Pre-training knowledge and opinions among HCWs on TB and HIV
Two groups of HCWs (total n = 67) completed the pre-training assessment (Fig ). While most HCWs had adequate knowledge of HIV transmission routes, 7% of participants believed HIV was not transmitted through breast milk and 3% answered that HIV could be transmitted via mosquito bites. Questions on important concepts such as the window period in HIV testing, universal precautions and the natural history of HIV were answered correctly by most HCWs.
Figure 1 Pre- and post-training HIV and TB knowledge among 67 health care workers involved in TB management in Kinshasa, DRC. p-values were obtained by Chi-square testing for difference in proportions. HIV: human Immunodeficiency virus; TB: tuberculosis; CD4: (more ...)
Important gaps were identified and included knowledge of HIV epidemiology, the link between TB and HIV, the meaning of CD4 counts, principles of CPT, OI management and occupational PEP (Fig ). The majority (56%) of participating HCWs substantially underestimated the burden of HIV in Africa, with 36% participants being convinced that only 10% of people living with HIV reside in Africa. In contrast, the HIV prevalence in DRC was overestimated by almost half (45%) of HCWs, with 15% answering that more than 30% of the DRC population was infected with HIV, which is almost 10-fold the Joint United Nations Programme on HIV/AIDS (UNAIDS) HIV prevalence estimate of 3.2% for 2005 [8
]. Only 11 (16%) participants answered correctly that, in the DRC, HIV prevalence is higher among TB patients than in the general population. Less than half (43%) of the HCWs knew that lower CD4 counts are associated with more severe immunosuppression. Fourteen (21%) participants did not know that CPT should be continued when anti-tuberculosis treatment is completed. Only 29 (43%) chose to first clean the lesion in case of a needle-stick injury.
Opinions on patients' rights and confidentiality varied. Most HCWs (48, or 72%) believed that a patient's HIV test result could not be divulged to a colleague when referring the patient for care (OI treatment), because the test result is a medical secret. When asked if the HCW has to test all TB patients for HIV, 44 participants (66%) answered yes, 21 participants (31%) answered no and two participants left the question open. Most believed this was: "to ensure good care and follow-up of our patients even after the treatment of tuberculosis", but two participants answered "because the HIV test is obligatory" and three others answered "to develop statistics on HIV among TB patients". Fifteen (22%) participants did not agree that a HCW can accept a test refusal because: "Refusing an HIV test is equivalent to keeping the patient ignorant and that is discrimination" and "It is for the patient's own good. The patient should know his serology so he can better protect himself and prolong his stay on earth."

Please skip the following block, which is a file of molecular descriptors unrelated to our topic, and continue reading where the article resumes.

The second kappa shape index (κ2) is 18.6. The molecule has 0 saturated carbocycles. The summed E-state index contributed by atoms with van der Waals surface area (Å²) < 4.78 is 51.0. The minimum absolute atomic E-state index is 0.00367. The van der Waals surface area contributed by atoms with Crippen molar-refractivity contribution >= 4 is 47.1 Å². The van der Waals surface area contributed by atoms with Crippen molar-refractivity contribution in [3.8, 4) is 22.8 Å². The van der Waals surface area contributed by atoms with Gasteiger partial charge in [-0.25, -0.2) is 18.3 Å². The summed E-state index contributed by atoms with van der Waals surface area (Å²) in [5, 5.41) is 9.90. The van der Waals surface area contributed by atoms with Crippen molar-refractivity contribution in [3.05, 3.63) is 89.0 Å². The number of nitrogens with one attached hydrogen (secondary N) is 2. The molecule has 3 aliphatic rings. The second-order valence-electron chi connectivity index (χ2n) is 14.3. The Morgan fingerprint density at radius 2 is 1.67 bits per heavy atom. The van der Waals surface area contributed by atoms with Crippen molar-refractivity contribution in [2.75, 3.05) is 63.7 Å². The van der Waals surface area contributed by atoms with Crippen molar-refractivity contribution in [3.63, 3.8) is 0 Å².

Content of the training modules
Table details the content of the training. Topics included HIV epidemiology, transmission modes and natural course of HIV infection, HIV prevention within the health care setting (universal precautions), the link between TB and HIV, the WHO policy on collaborative TB/HIV activities, provider-initiated HIV counseling and testing in the TB clinic, care for HIV co-infected TB patients, and monitoring and evaluation of HIV activities, including the use of a modified TB treatment card. Training on the management of HIV co-infected TB patients focused on CPT, nutritional education and psychosocial support. Training on management of OIs focused on care feasible at primary health care level and indications for referral, rather than extensive training on diagnostics. Modules on ART were not included because of the policy to refer patients for ART and the extremely limited access to and experience with ART for patients with TB in the DRC [1
Content of training modules for TB/HIV collaborative activities at the primary health care level.